Why you couldn't quit Facebook


#1

Originally published at: https://boingboing.net/2018/05/01/why-you-couldnt-quit-faceboo.html


Zuck tells Parliament they'll have to arrest him if they want him to testify
#2

I quit Facebook in December 2017 after…at least 7 years of having an account set up. Toward the end I kept the personal account around more since I had to due to their policy of business Facebook accounts requiring personal accounts. Once I closed my toy store down, I scuttled Facebook and everyone I had connections with on that. I had a final post saying how people could reach me then bounced. There hasn’t been a day where I wanted to go back, more so now after the recent events. Looking back on it, that site was a complete waste of time and massive gobbler of said time. My wife has been really bitten, though, by the FB bug. I can’t see her quitting at any point - when she gets home from work, she’ll spend a good hour or more flicking through the site, then refresh and start flicking again, zombied out.


#3

JHC quit already. Develop and maintain relationships the way it’s been done for thousands of years.


#4

I’m fine with technology performing work for us, including emotional labour. That’s a fundamental purpose of technology. The problem with Facebook is the particular price it’s asked us to pay and its extreme irresponsibility in collecting it in the context of the monopsony it’s created for selling that labour.

Which is to say, if you’re sophisticated about techology or privacy or security or economics then quit Facebook (Twitter, too, while you’re at it). It’ll be hard and inconvenient and lots of unsophisticated people will call it “inconsiderate”, but that’s the price we have to pay if we want better tech to do our labour for us without throwing off toxic externalities.


#5

Quit again. First time in 2011.

Only reason I came back was the events. Stayed to keep in touch with people.

If another one comes along that has friends and family on it, I’ll use that instead.


#6

I can’t quit. I never signed up.


#7

Thanks Rob Beschizza (and by extension, Sarah Jeong of the Verge). The article neatly puts into focus the problems I’ve struggled with in terms of quitting Facebook; the darn thing does do a lot of work for me, and I’m old enough that I still mail cards, knock on doors and keep up an address book (both paper and electronic). It seemed normal when there was nothing better, and now that I know there is something better, I can’t go back :weary:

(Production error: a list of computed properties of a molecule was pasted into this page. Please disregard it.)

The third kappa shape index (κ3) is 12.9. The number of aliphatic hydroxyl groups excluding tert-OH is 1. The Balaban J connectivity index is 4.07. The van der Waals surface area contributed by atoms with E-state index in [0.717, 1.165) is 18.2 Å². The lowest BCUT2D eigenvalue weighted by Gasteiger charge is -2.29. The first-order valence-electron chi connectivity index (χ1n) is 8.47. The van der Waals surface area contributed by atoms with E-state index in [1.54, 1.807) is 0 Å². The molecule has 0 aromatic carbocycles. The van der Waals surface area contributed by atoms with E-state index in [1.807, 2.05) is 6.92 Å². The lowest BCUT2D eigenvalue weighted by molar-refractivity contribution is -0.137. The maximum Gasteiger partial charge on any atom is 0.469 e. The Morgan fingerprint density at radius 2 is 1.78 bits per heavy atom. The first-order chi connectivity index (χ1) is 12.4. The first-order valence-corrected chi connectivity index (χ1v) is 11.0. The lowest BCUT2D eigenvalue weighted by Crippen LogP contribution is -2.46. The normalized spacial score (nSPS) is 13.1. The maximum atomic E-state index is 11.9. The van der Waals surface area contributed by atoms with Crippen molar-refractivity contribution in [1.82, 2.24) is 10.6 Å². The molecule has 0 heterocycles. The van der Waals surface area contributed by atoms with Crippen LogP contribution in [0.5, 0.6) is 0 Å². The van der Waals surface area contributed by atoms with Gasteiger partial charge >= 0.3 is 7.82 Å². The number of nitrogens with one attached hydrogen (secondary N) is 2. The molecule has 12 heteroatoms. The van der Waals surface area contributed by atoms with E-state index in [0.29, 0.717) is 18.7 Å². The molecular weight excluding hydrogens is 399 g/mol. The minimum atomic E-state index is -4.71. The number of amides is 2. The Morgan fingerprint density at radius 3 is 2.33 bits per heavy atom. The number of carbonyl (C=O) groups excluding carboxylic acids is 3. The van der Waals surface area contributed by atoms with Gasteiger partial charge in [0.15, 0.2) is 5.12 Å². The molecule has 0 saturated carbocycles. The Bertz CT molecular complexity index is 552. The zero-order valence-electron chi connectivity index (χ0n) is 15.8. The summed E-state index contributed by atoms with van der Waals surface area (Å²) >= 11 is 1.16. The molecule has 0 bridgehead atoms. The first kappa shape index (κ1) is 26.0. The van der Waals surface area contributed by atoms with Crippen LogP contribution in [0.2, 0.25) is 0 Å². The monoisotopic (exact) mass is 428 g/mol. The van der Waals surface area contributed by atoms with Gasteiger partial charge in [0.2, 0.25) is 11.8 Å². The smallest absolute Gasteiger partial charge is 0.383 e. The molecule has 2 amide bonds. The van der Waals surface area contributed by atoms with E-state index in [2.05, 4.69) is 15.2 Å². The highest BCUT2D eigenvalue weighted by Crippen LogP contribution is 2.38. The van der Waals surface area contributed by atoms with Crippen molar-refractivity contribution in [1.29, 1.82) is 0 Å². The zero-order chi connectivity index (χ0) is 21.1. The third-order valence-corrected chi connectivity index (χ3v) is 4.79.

#8

The article is about why this attitude isn’t making a difference. You should read it!


#9

We live in the age of the dawning New Aesthetic. Even if we quit Facebook, we will sign up again in the future. The digital socializing structures that increasingly weave their way into our existences are so pervasive that they’re becoming impossible to avoid except, at the most, temporarily.


#10

I never felt so lucky to be the kind of person who already knew how to live in deep isolation and with crushing social anxiety.


#11

I never joined. And I live a full, rich life.


#12

Social rituals can be had without a digital construct is all I’m saying. We survived before FB and we will survive without. If we choose too.


#13

@beschizza Most people wont notice it but I love the subtle work you did on that Zuck gif. Almost makes him seem alive.

Edit: It actually is animated! And i thought i was just being witty!


#14

Reminds me of a line from Frasier:

“Golden Acres. We care, so you don’t have to.”


#15

Apathy is your best friend.


#16

If we choose to is key here.

I can choose to, in the same way I can avoid using computers, having a phone line, and socialize only in person.

But expecting the rest of the world to do so is crazy. Not having a FB account, and expecting the rest of the world to go out of its way to cater to your particular Luddite ways is an act of entitlement and will be treated as much.

Disclosure: I’ve never had an FB account. But I understand and expect that I am choosing to cut myself out of one of my friend’s main channel for interaction, same as if I deliberately chose not to have an email account 20 years ago or a phone number 50 years ago.


#17

No, how about somebody identify (or come up with) an alternative that doesn’t blow hot meaty chunks, and everybody get the fuck onto said alternative, FFS.


#18

Think about before FB, it’s not so hard. The alternative is real life.


#19

This is an interesting perspective. I deactivated my account years ago and recently deleted it. The people that matter to me are a phone call or text away.

However if Facebook could legitimately fix the privacy issues perhaps i might consider using it as a friends/family connection tool. Certainly not for seeing what my cousin had for breakfast or chasing likes.


#20

Not really, because FB does stuff that didn’t happen in real life, not for most of us.

Imagine it did what it said on the tin without being incredibly shit at the same time, and it’d deserve as much love as Wiki.